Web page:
Consider these notes toward writing a synthesis.
Here are two examples of synthesis extracted from longer essays. As we read the first one, consider these questions.
- What phrases let readers know two sources are being synthesized? Quote three.
- What language would you not use when writing a synthesis given your audience? Why not?
- How well must the sources be understood to synthesized?
- Looking back at your annotated bibliography, what connections between sources did you describe? Can you develop those connections into a synthesis?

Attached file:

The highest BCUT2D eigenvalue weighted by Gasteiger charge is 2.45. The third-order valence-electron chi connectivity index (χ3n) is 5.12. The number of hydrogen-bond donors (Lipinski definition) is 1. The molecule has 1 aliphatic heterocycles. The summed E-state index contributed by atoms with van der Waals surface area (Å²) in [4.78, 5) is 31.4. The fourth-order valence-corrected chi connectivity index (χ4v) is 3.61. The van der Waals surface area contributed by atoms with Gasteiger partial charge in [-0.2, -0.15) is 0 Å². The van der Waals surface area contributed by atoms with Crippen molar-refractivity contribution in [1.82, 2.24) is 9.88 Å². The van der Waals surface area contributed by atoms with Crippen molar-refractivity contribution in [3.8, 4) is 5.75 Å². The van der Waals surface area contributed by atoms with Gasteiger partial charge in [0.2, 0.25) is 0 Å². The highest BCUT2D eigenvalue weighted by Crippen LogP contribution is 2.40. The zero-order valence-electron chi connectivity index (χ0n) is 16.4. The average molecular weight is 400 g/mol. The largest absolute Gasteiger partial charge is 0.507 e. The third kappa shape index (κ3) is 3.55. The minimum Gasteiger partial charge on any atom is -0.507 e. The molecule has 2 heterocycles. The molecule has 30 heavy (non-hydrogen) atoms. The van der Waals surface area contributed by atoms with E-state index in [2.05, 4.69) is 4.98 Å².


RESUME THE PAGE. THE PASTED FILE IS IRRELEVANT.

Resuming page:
Then, as an individual, try writing a synthesis. Plan first by answering these questions:
- What do at least two of your sources have in common? Ideas? Facts? Examples? Statistics?
- Are any people or works cited in more than one source?
- Does one source provide details, examples, or explanations that build on something said in another source?
- Does any source respond to something said or implied in another?
- What point from your proposal can you support through synthesis?
- What context might a synthesis you write provide?
Draft a synthesis for your proposal.